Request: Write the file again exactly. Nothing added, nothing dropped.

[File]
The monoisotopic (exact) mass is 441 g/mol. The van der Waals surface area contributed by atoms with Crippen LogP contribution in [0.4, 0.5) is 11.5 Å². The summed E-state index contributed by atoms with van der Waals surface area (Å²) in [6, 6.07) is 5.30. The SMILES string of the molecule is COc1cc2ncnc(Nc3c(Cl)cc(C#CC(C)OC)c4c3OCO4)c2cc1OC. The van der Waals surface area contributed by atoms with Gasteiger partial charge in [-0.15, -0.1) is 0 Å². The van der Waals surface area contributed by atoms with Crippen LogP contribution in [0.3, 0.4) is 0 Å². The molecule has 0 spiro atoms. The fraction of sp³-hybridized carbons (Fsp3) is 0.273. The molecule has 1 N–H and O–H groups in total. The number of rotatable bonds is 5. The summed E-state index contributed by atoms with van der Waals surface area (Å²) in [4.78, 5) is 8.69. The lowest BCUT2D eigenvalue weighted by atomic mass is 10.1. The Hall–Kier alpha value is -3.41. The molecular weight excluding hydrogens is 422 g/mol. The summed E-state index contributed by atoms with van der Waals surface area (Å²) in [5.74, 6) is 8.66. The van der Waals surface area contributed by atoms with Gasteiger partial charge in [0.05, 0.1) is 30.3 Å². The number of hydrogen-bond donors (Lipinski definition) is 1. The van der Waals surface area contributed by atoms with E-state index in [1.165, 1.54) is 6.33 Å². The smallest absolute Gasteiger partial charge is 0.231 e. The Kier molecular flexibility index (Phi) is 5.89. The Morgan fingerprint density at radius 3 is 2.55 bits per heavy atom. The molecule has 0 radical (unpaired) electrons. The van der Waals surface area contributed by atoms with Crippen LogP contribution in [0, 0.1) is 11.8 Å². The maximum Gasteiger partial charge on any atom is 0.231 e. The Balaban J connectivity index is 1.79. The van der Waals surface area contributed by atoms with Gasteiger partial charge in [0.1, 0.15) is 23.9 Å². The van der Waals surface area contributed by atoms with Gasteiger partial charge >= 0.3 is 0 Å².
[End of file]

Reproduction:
The monoisotopic (exact) mass is 441 g/mol. The van der Waals surface area contributed by atoms with Crippen LogP contribution in [0.4, 0.5) is 11.5 Å². The summed E-state index contributed by atoms with van der Waals surface area (Å²) in [6, 6.07) is 5.30. The SMILES string of the molecule is COc1cc2ncnc(Nc3c(Cl)cc(C#CC(C)OC)c4c3OCO4)c2cc1OC. The van der Waals surface area contributed by atoms with Gasteiger partial charge in [-0.15, -0.1) is 0 Å². The van der Waals surface area contributed by atoms with Crippen LogP contribution in [0.3, 0.4) is 0 Å². The molecule has 0 spiro atoms. The fraction of sp³-hybridized carbons (Fsp3) is 0.273. The molecule has 1 N–H and O–H groups in total. The number of rotatable bonds is 5. The summed E-state index contributed by atoms with van der Waals surface area (Å²) in [4.78, 5) is 8.69. The lowest BCUT2D eigenvalue weighted by atomic mass is 10.1. The Hall–Kier alpha value is -3.41. The molecular weight excluding hydrogens is 422 g/mol. The summed E-state index contributed by atoms with van der Waals surface area (Å²) in [5.74, 6) is 8.66. The van der Waals surface area contributed by atoms with Gasteiger partial charge in [0.05, 0.1) is 30.3 Å². The number of hydrogen-bond donors (Lipinski definition) is 1. The van der Waals surface area contributed by atoms with E-state index in [1.165, 1.54) is 6.33 Å². The smallest absolute Gasteiger partial charge is 0.231 e. The Kier molecular flexibility index (Phi) is 5.89. The Morgan fingerprint density at radius 3 is 2.55 bits per heavy atom. The molecule has 0 radical (unpaired) electrons. The van der Waals surface area contributed by atoms with Crippen LogP contribution in [0, 0.1) is 11.8 Å². The maximum Gasteiger partial charge on any atom is 0.231 e. The Balaban J connectivity index is 1.79. The van der Waals surface area contributed by atoms with Gasteiger partial charge in [0.1, 0.15) is 23.9 Å². The van der Waals surface area contributed by atoms with Gasteiger partial charge >= 0.3 is 0 Å².